The International Olympic Committee (IOC) said on Tuesday that Russia is banned from the 2018 Winter Olympics set for next February in PyeongChang, South Korea, over doping concerns.
The IOC also asked the Russian Olympic Committee (ROC) to pay 15 million U.S. dollars to reimburse the costs of the investigations and to contribute to the establishment of the Independent Testing Authority (ITA).
“Russian Olympic Committee is suspended with immediate effect. Individual clean Russian athletes will be able to participate under strict conditions at the Olympic Winter Games PyeongChang 2018. These invited athletes will participate, be it in individual or team competitions, under the name ‘Olympic Athletes from Russia’, with the acronym name ‘OAR,’” said IOC President Thomas Bach.
Vitaly Mutko, former Russian Sport Minister during the 2014 Sochi Olympics, and his then Deputy Minister Yuri Nagornykh are both excluded from any participation in all future Olympic Games, the IOC announced.
The IOC also ruled that no official from the Russian Ministry of Sport will be accredited for the PyeongChang Games.
Last year, an independent World Anti-Doping Agency (WADA) commission headed by Professor Richard McLaren released a report accusing Russia of state-sponsored doping programs to illegally boost Russian athletes’ performances.
The report was largely based on the testimony of the former head of a Moscow anti-doping lab Grigory Rodchenkov, who fled to the United States at the end of 2015, becoming an informant for WADA.
Russia, however, has denied the state-sponsored doping scheme alleged by the WADA report. The Russian Investigative Committee said in a statement earlier in November that “The investigation had obtained data that WADA lacked any evidence of Russia’s guilt in the mass use of doping by athletes.”
On Tuesday, the IOC Executive Board reviewed an investigative report by the IOC investigation commission on Russian doping issue led by former Swiss president Samuel Schmid.
Schmid said an over-17-month IOC investigation has confirmed the systemic manipulation of the anti-doping rules and system in Russia during the Olympic Winter Games Sochi 2014, as well as various levels of administrative, legal and contractual responsibility.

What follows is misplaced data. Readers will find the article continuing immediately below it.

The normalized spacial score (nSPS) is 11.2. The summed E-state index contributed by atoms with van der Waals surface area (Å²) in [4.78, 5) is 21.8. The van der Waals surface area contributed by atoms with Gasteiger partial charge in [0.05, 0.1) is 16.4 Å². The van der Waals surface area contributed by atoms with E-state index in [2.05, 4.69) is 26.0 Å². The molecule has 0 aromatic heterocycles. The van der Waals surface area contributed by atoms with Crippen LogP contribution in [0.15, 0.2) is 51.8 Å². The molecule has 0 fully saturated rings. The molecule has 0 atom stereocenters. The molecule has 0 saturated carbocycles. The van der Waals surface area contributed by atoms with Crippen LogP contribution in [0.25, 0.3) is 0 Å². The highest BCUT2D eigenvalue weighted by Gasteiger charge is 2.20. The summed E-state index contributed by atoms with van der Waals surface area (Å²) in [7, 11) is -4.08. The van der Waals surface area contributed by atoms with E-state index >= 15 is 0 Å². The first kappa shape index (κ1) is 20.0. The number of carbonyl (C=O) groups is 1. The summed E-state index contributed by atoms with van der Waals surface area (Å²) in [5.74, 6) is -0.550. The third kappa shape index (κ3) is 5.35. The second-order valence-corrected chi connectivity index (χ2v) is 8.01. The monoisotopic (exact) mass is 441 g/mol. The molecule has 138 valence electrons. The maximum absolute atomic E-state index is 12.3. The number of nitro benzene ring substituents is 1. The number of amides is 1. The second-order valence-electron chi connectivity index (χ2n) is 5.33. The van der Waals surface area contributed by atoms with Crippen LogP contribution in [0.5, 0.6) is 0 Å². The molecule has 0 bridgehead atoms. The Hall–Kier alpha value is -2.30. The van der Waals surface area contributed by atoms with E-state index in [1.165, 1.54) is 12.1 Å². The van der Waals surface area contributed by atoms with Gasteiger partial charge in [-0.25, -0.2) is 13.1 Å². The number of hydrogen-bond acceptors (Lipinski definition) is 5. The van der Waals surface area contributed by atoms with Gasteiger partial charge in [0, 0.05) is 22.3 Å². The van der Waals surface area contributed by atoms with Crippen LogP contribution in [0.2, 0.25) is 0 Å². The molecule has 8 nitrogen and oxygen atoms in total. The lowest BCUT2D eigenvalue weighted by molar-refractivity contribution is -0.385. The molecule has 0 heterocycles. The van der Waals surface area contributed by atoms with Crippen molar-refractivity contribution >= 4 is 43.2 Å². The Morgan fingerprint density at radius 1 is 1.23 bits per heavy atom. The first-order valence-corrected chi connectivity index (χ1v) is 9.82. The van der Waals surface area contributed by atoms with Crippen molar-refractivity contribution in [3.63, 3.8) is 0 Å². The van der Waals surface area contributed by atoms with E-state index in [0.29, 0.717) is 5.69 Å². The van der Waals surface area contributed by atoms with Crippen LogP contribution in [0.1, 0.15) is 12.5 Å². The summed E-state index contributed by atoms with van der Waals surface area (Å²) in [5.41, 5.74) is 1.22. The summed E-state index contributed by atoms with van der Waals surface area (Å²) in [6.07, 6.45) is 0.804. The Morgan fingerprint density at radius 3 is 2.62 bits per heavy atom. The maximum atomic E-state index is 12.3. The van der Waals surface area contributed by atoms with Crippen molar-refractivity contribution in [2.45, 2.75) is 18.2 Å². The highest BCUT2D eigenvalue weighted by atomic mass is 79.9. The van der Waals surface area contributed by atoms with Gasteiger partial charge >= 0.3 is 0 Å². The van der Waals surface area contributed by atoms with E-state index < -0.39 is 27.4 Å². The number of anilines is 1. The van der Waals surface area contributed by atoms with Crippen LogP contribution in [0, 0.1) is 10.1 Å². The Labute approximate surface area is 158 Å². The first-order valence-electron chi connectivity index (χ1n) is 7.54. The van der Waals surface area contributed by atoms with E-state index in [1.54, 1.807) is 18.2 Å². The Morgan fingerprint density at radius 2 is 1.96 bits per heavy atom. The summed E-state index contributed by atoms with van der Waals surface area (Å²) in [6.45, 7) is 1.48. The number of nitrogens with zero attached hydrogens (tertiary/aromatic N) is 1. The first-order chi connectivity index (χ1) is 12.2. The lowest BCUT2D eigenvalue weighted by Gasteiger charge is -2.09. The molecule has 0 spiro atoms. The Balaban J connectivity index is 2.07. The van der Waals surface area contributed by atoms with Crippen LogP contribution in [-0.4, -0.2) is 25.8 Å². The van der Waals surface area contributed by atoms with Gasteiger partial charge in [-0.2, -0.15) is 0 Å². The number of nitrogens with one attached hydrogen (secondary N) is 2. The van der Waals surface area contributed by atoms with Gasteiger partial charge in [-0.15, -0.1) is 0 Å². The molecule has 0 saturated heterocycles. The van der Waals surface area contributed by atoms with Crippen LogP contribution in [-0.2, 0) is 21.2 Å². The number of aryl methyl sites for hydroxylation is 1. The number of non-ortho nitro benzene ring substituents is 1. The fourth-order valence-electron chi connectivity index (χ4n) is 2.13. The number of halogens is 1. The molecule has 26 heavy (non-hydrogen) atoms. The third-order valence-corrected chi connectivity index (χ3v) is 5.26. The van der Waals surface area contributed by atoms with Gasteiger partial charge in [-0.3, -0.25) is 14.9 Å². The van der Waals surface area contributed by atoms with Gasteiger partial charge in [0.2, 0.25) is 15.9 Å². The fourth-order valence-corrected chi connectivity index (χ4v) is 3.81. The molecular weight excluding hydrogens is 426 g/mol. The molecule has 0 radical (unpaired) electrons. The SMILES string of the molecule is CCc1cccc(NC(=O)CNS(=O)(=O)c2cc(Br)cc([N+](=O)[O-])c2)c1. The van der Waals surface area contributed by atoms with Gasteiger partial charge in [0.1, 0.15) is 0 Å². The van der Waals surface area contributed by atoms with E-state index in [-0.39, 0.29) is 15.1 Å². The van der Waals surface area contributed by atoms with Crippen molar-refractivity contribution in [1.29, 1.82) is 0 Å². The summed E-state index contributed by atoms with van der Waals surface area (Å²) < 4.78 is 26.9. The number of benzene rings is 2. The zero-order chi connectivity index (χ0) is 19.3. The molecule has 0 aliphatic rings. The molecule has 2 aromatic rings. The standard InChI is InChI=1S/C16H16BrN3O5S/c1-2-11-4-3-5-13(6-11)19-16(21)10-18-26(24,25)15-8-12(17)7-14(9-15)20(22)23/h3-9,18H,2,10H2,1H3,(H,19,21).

“The report by our disciplinary commission is based on a large number of documents, scientific experiments and data analysis. It is not based on the words of Rodchenkov. I have never seen such a mass use of doping,” said Schmid.
Bach stated that the IOC decision is not influenced by any kind of political considerations.
“I think the political leaders in the world as well as our sponsors and rights-holding broadcasters, they all have understood that the IOC is politically absolutely neutral, and that we would not allow to be influenced by any kind of political considerations in such sporting matters,” said Bach.
When asked about possible Russian boycotts of the upcoming Winter Olympics, Bach said such a boycott would not achieve anything.
“First of all, an Olympic boycott has never achieved anything. Secondly, I don’t see any reason there for a boycott by the Russian athletes, because we allow the clean Russian athletes there to participate. We think that these clean Russian athletes can be more about building a bridge into the future of a cleaner sport than erecting a new wall between Russia and the Olympic movement,” said Bach.
According to the IOC, Russian athletes are still invited to PyeongChang under “strict conditions.” A detailed invitation list will be determined at the IOC’s absolute discretion, by a panel that includes members appointed by WADA, the Doping-Free Sport Unit and the IOC.
Sanctions may be partially or fully lifted from the commencement of the closing ceremony of the PyeongChang Winter Games, provided the IOC decisions are fully respected and implemented by the ROC and by the invited athletes and officials, it concluded.
The doping scandal prevented a large number of Russian athletes and officials from participating in the 2016 Rio Olympics and Paralympics.